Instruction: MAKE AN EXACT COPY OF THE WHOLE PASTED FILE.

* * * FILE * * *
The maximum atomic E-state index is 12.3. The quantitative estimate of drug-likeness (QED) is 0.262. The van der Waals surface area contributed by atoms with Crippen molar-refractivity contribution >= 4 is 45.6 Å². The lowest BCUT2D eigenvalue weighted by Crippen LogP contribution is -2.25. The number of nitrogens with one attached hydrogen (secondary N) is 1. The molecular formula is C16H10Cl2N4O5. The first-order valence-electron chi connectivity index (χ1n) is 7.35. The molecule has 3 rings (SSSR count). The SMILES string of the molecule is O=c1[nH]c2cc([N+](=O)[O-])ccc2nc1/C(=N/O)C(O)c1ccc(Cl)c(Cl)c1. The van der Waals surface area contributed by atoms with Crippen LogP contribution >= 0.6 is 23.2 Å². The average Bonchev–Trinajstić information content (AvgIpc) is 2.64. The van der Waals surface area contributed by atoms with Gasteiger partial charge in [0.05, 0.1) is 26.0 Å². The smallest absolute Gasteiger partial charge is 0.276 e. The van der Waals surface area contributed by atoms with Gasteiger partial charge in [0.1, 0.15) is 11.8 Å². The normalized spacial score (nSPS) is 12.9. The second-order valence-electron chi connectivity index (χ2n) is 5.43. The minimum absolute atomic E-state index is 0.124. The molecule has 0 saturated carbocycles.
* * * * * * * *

The maximum atomic E-state index is 12.3. The quantitative estimate of drug-likeness (QED) is 0.262. The van der Waals surface area contributed by atoms with Crippen molar-refractivity contribution >= 4 is 45.6 Å². The lowest BCUT2D eigenvalue weighted by Crippen LogP contribution is -2.25. The number of nitrogens with one attached hydrogen (secondary N) is 1. The molecular formula is C16H10Cl2N4O5. The first-order valence-electron chi connectivity index (χ1n) is 7.35. The molecule has 3 rings (SSSR count). The SMILES string of the molecule is O=c1[nH]c2cc([N+](=O)[O-])ccc2nc1/C(=N/O)C(O)c1ccc(Cl)c(Cl)c1. The van der Waals surface area contributed by atoms with Crippen LogP contribution >= 0.6 is 23.2 Å². The average Bonchev–Trinajstić information content (AvgIpc) is 2.64. The van der Waals surface area contributed by atoms with Gasteiger partial charge in [0.05, 0.1) is 26.0 Å². The smallest absolute Gasteiger partial charge is 0.276 e. The van der Waals surface area contributed by atoms with Gasteiger partial charge in [0.1, 0.15) is 11.8 Å². The normalized spacial score (nSPS) is 12.9. The second-order valence-electron chi connectivity index (χ2n) is 5.43. The minimum absolute atomic E-state index is 0.124. The molecule has 0 saturated carbocycles.